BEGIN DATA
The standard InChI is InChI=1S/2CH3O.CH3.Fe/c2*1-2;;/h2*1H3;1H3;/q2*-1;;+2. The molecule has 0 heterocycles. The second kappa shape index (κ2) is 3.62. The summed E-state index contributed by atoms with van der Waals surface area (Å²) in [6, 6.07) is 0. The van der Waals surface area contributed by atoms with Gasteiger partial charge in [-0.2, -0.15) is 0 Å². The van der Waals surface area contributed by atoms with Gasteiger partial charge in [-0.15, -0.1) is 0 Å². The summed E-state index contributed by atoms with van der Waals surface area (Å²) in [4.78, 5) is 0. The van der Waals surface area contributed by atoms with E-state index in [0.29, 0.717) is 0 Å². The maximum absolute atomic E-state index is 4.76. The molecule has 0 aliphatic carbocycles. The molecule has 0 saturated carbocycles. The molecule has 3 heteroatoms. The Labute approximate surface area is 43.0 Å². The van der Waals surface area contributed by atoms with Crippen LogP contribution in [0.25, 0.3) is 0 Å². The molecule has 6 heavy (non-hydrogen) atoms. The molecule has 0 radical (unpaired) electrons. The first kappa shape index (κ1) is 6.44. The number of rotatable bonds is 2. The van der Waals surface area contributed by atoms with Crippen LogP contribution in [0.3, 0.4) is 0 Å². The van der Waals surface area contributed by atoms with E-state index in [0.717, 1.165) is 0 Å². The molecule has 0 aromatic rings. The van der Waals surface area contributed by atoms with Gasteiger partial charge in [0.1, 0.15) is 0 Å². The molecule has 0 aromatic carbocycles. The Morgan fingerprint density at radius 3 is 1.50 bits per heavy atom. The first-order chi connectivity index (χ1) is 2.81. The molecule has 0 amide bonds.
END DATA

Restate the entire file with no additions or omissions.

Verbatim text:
The standard InChI is InChI=1S/2CH3O.CH3.Fe/c2*1-2;;/h2*1H3;1H3;/q2*-1;;+2. The molecule has 0 heterocycles. The second kappa shape index (κ2) is 3.62. The summed E-state index contributed by atoms with van der Waals surface area (Å²) in [6, 6.07) is 0. The van der Waals surface area contributed by atoms with Gasteiger partial charge in [-0.2, -0.15) is 0 Å². The van der Waals surface area contributed by atoms with Gasteiger partial charge in [-0.15, -0.1) is 0 Å². The summed E-state index contributed by atoms with van der Waals surface area (Å²) in [4.78, 5) is 0. The van der Waals surface area contributed by atoms with E-state index in [0.29, 0.717) is 0 Å². The maximum absolute atomic E-state index is 4.76. The molecule has 0 aliphatic carbocycles. The molecule has 0 saturated carbocycles. The molecule has 3 heteroatoms. The Labute approximate surface area is 43.0 Å². The van der Waals surface area contributed by atoms with Crippen LogP contribution in [0.25, 0.3) is 0 Å². The molecule has 6 heavy (non-hydrogen) atoms. The molecule has 0 radical (unpaired) electrons. The first kappa shape index (κ1) is 6.44. The number of rotatable bonds is 2. The van der Waals surface area contributed by atoms with Crippen LogP contribution in [0.3, 0.4) is 0 Å². The van der Waals surface area contributed by atoms with E-state index in [0.717, 1.165) is 0 Å². The molecule has 0 aromatic rings. The van der Waals surface area contributed by atoms with Gasteiger partial charge in [0.1, 0.15) is 0 Å². The molecule has 0 aromatic carbocycles. The Morgan fingerprint density at radius 3 is 1.50 bits per heavy atom. The first-order chi connectivity index (χ1) is 2.81. The molecule has 0 amide bonds.